How to bridge the potential divide between IT and the clinical side
I recently had the chance to speak with Rob Schreiner, MD, president of Wellstar Health System and a member of the KLAS Arch Collaborative. Wellstar Health System was the very first organization to take KLAS up on its offer to participate in the EHR benchmarking study.
The organization had been looking for a way to measure its ability to gauge users’ satisfaction with its electronic health records system. Now, data indicates that the organization is in the top echelon of performance.
KLAS is particularly impressed with how Wellstar Health System has approached the EHR implementation. They’ve recently added 11 hospitals and 250 medical offices, all of which began implementing their current EHR in 2013. Through all of that EHR work, Schreiner says has learned quite a bit.
When asked about the tension that often exists between clinical and IT leadership, he explained, “I like the word tension. And I don’t want to imply tension is something bad; rather, it’s inevitable, and you can use it as a source for developing insight and improving collaboration.”
He went on to explain that both clinicians and IT professionals are incredibly well trained in the technical aspects of their respective worlds, but both groups sometimes struggle to translate their particular needs and constraints to one another.
From a clinical perspective, it makes sense for a clinician to ask the IT team to develop customized ordering functionality for medical assistants around scheduled vaccinations, medication refills and the like. The IT team, without knowing more than what their clinical colleagues ask, may be unaware of workflow particulars for that area of practice. These knowledge gaps often result in IT and clinical teams giving each other orders instead of coming together to discuss solutions.
Schreiner explained that a little communication can go a long way in helping these two historically contentious teams come together. His advice? “Let’s get out of the business of issuing orders to our IT colleagues and instead enlist their help to identify the problem we want to solve and discuss what IT constraints and options exist for solving that problem.”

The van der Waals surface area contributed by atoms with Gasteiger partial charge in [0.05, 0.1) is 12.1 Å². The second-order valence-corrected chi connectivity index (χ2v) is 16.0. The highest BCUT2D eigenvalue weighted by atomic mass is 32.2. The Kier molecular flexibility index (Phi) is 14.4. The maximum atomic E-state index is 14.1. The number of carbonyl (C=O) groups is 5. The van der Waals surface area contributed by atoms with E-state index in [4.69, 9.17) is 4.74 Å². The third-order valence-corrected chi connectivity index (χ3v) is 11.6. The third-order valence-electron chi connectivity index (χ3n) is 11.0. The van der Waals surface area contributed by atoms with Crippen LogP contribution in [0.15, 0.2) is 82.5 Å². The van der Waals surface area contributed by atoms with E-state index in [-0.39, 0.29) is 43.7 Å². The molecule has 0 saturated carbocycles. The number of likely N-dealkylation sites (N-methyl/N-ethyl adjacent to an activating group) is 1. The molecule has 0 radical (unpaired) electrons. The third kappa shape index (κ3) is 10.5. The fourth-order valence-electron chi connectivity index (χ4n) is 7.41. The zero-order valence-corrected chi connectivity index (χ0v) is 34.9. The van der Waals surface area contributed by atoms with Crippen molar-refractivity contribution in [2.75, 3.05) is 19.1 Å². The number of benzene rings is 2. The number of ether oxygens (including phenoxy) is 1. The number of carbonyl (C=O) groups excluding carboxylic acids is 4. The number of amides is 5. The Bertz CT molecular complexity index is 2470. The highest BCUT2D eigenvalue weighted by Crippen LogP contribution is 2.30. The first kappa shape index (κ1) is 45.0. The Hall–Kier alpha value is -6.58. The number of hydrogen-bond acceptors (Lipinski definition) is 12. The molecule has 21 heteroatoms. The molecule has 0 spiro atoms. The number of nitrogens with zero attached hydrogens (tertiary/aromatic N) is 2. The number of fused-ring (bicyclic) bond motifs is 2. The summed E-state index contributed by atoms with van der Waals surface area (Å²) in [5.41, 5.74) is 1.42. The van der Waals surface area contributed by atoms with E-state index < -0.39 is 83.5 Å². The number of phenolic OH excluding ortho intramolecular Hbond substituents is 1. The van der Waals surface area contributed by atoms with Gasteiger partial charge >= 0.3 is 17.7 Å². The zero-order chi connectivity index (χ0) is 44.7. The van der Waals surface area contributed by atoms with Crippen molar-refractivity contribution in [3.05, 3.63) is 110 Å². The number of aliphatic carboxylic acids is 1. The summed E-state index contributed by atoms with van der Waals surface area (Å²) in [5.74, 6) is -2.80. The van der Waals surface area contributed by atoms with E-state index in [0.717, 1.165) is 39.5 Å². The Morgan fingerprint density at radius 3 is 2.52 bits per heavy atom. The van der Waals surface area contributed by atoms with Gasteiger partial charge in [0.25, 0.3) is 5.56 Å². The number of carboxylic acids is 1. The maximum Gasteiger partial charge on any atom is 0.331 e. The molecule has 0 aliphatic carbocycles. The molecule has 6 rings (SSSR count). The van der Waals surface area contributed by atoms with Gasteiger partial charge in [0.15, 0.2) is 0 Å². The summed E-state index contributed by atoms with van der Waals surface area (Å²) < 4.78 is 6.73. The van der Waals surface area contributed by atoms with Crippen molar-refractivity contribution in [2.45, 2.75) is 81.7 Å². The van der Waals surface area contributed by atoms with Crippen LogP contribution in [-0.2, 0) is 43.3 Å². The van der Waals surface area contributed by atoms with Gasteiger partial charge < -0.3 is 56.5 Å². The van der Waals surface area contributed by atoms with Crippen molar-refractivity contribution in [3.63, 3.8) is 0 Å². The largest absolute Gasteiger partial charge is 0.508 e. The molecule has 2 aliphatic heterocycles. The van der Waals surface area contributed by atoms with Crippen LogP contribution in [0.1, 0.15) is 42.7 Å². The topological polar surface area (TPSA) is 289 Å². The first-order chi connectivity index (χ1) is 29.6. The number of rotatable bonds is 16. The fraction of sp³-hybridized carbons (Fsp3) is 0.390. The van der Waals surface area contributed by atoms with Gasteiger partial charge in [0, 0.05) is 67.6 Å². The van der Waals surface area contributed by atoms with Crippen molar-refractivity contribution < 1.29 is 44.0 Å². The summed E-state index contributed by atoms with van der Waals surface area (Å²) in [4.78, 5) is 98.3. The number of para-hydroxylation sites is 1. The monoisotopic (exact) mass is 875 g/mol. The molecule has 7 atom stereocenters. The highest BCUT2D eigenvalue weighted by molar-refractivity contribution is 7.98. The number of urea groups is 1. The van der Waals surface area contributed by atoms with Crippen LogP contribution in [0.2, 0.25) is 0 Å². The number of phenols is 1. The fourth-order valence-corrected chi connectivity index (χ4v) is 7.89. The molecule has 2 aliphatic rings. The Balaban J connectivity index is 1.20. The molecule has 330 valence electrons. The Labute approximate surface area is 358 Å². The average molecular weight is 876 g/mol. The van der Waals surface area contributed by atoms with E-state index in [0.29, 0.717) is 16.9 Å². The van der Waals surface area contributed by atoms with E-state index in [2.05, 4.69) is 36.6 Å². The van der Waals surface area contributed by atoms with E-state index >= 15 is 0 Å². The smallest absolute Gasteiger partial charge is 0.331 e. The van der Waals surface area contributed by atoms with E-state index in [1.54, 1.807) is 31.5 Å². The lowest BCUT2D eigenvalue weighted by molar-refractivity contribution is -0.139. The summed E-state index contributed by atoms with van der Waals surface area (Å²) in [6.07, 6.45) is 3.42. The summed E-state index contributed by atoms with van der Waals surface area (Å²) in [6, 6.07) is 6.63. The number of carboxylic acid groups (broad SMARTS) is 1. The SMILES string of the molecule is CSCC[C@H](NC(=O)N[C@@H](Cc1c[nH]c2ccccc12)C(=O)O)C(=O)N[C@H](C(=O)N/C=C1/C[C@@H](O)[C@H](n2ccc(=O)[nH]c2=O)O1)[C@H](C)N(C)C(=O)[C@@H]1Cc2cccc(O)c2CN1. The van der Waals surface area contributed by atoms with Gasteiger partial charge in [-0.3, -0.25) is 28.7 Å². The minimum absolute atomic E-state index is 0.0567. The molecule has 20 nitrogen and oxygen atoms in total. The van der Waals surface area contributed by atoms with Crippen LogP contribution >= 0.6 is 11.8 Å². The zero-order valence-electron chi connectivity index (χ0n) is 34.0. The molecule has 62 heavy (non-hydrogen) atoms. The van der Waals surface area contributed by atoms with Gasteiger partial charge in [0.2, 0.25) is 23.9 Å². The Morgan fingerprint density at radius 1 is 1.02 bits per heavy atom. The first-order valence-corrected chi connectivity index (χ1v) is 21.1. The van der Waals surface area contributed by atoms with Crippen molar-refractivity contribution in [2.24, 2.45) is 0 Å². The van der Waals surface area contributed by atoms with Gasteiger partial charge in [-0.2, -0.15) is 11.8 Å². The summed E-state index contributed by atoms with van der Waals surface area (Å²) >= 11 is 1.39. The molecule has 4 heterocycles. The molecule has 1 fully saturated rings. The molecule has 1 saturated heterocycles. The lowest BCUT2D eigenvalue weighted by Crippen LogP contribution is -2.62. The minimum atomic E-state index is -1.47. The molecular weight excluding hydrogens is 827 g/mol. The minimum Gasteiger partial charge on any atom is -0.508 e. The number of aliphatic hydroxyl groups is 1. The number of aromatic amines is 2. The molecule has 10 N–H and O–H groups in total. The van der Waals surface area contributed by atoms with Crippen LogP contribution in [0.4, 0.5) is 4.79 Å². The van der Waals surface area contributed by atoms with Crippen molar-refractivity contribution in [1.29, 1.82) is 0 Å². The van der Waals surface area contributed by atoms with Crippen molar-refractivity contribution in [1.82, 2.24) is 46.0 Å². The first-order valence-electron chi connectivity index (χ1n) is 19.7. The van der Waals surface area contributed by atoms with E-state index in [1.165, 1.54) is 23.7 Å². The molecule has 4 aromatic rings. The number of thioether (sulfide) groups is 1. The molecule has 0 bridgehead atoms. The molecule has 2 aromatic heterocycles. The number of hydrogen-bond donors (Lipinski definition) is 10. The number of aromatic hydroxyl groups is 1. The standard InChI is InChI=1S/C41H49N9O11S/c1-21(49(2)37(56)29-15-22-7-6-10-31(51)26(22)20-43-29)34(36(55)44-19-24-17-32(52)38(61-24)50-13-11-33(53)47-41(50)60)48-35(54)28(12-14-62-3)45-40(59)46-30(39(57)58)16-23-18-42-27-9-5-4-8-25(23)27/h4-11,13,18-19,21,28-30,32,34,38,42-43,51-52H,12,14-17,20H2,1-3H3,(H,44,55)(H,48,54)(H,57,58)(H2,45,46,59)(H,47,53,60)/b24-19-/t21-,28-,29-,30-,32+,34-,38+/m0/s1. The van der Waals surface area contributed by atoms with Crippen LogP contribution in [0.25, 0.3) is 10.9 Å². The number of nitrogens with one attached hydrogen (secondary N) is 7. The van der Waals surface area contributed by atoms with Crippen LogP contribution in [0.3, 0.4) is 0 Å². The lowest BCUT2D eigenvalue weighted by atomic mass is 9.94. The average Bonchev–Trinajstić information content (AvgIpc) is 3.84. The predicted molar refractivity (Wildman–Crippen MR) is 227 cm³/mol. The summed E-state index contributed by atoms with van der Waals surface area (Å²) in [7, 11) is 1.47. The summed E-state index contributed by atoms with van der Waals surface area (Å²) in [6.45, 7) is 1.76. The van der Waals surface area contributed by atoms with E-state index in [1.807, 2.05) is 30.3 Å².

I wasn’t surprised to hear his advice. The team at Wellstar Health System has always had a collaborative vibe. Schreiner says that while translating needs sometimes helps to solve the problem, the tension often leads to misaligned goals.
On the surface, it may seem like these two groups have total unity in their goals. Both clinicians and IT staff go to work daily with a focus on ultimately helping patients and families get through some of the hardest times of their lives. However, as you dig deeper into the daily challenges of each group, the disparity becomes clear.
“As a general rule, I think clinicians underestimate the unintended outcomes of seemingly small changes on the EMR platform,” Schreiner notes. “For example, it would be natural for a primary care doctor to want to issue a bulk order for all of her patients to get seasonal influenza vaccine at their next visit. That seems like a slam dunk during flu season. Yet that primary care doctor may have no idea about the myriad downstream problems that a bulk order, if implemented, would create. Those patients may not see the primary care doctor at their next visit; they may instead show up for an MRI, lab draw or pharmacy refill, and those bulk orders are still going to ping.”
Clinical ideas often sound wonderful and simple, but they can be far from it. There is only one way to navigate such problems without destroying the working relationship between both parties: IT and clinical colleagues need to inform and partner with each other instead of merely taking orders, issuing orders, and subsequently ignoring orders.
All this sounds like the world’s biggest “easier said than done.” The “done” often does not come without the “said.” It’s important for leadership teams to understand and begin to exemplify this increased sense of collaboration.